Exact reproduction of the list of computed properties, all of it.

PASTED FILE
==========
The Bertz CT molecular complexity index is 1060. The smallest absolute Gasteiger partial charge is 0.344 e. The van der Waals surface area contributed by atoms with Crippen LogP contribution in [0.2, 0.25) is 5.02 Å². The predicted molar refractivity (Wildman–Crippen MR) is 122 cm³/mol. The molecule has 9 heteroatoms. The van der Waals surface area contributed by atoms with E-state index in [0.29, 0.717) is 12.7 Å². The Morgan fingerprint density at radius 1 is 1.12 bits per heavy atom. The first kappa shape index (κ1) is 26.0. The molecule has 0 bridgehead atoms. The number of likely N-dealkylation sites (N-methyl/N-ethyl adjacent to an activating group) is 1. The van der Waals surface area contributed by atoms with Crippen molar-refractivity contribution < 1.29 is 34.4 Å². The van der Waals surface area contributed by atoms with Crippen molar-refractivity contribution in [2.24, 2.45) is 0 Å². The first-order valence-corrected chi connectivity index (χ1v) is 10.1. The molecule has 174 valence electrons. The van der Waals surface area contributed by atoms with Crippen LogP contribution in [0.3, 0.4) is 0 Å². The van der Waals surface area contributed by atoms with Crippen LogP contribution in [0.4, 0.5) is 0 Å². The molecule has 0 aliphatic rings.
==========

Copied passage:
The Bertz CT molecular complexity index is 1060. The smallest absolute Gasteiger partial charge is 0.344 e. The van der Waals surface area contributed by atoms with Crippen LogP contribution in [0.2, 0.25) is 5.02 Å². The predicted molar refractivity (Wildman–Crippen MR) is 122 cm³/mol. The molecule has 9 heteroatoms. The van der Waals surface area contributed by atoms with E-state index in [0.29, 0.717) is 12.7 Å². The Morgan fingerprint density at radius 1 is 1.12 bits per heavy atom. The first kappa shape index (κ1) is 26.0. The molecule has 0 bridgehead atoms. The number of likely N-dealkylation sites (N-methyl/N-ethyl adjacent to an activating group) is 1. The van der Waals surface area contributed by atoms with Crippen molar-refractivity contribution < 1.29 is 34.4 Å². The van der Waals surface area contributed by atoms with Crippen molar-refractivity contribution in [2.24, 2.45) is 0 Å². The first-order valence-corrected chi connectivity index (χ1v) is 10.1. The molecule has 174 valence electrons. The van der Waals surface area contributed by atoms with Crippen LogP contribution in [0.3, 0.4) is 0 Å². The van der Waals surface area contributed by atoms with Crippen LogP contribution in [0.4, 0.5) is 0 Å². The molecule has 0 aliphatic rings.